Throughout his long ranching career, Andy worked closely with the Oregon State Extension Service and was a charter member of the Alumni and Friends of the OSU College of Agricultural Sciences. He was recognized as a Diamond Pioneer by the College of Agricultural Sciences in 1987 and was named an honorary extension agent.

When it became apparent that neither of his sons was going to return to operate the family ranch, in 1999, Andy and Bob donated more than 4,000 acres, with buildings and equipment, which formed the core of the home ranch, to the Oregon State Foundation through a charitable remainder trust. At the conclusion of the trust in 2019, the assets will serve to support the program activities of a professorship in the College of Agricultural Sciences in connection with Jefferson County Agricultural Experiment Station and to fund OSU college scholarships for 4-H and FFA students from Jefferson County. A portion will also go to support the Sisters of the Holy Family.

Andy continued to manage and conduct conservation projects on the remaining land. He could be found on the property into his 90s with chainsaw in hand, clearing junipers to improve the land for grazing.

He continued to manage his own investments, to attend St. Patrick's Church, and to attend occasional civic events, as well as serving as a resource for those interested in the history of Jefferson County to the very end of his life.

He is survived by his sister, Sister Kathryn Morrow of Fremont, Calif.; and his two sons, Andrew J. Morrow Jr. of Portland, and Dean M. Morrow and wife Kathy of Salem; and grandchildren and their wives, Andrew Morrow III (Sarah) of Plymouth, N.H., Jacquelyn of Sayulita, Nayarit, Mexico, Sean of Portland, Chad (Kari) of Roseburg, and Nicholas and Kyle, both of Salem; and great-grandchildren Benedict and Charles, both of Plymouth, N.H.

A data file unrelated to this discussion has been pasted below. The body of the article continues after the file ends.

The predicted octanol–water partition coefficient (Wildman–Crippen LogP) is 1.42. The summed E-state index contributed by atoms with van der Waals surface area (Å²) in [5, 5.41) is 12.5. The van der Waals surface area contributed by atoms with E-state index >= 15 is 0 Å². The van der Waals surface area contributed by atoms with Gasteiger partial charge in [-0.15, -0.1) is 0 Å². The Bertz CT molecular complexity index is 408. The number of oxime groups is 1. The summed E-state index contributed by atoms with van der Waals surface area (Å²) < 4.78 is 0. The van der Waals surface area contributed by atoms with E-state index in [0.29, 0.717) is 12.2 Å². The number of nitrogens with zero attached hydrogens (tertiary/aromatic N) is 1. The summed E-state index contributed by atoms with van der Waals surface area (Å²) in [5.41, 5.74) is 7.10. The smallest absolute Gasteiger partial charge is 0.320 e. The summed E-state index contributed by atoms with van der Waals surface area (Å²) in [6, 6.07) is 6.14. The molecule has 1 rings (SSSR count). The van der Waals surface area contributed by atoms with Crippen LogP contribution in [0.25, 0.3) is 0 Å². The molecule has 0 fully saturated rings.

He was preceded in death by his wife Margaret Morrow and his brother Robert Morrow, both of Madras.

A recitation of the rosary will be held at 7 p.m., Thursday, Dec. 29, at Bel-Air Colonial Chapel in Madras, and Mass of Christian burial will be at 10 a.m., Friday, Dec. 30, at St. Patrick's Catholic Church in Madras.

In lieu of flowers, his family suggests remembrances to the Jefferson County Historical Society. Arrangements are under the direction of Bel-Air Colonial Funeral Home of Madras.

Madras Pioneer

There are two very distinct memories that stand out in my mind about this Man, even tho there were many over the years.

When I was a junior in high school our basketball team, after working in the potato processing plant during the summer, were priviledged to attend a tournament in a little town on the Big Island over the Christmas break,

It had been wiped out by a tidal wave a long time ago but the coconut trees had grown back and we all tried to climb them to no avail, but Andy did.

Damn I was in awe uv that fella.

Then we took a tour of the Big Island.  There was a huge cattle ranch, a cupple of black sand beaches (that was impressive to this teenage hick), jungle stuff, almost desert stuff (they got cactus ova there, who'd a figgered) and active volcanos (that are really cool in a hot sorta way.)

We had ta walk out over the lava fields to git to the view point that looked down inta the very depths of Kilauea,

We finally made it to the viewpoint that looked straight down inta the depths of the molton mass.  It was wooden and a bit rickity for my taste but I mustered up the courage to walk out and look down over the railings.  Jeez it was awe inspiring to say the least, but it took a back seat to Andy. 

That fella climbed up on top of the 2x6 railing and started snapping pictures as if hiz life depended upon it.  Scared the crap outta me worrying he was gunna fall in and become instant fricassee.  But he hopped down, no worse for wear, with the biggest grin on his face that I will ever hope to see.

Andy was, in his simple way, awesome at inspiring awe in the future generations that had the chance to see him in action.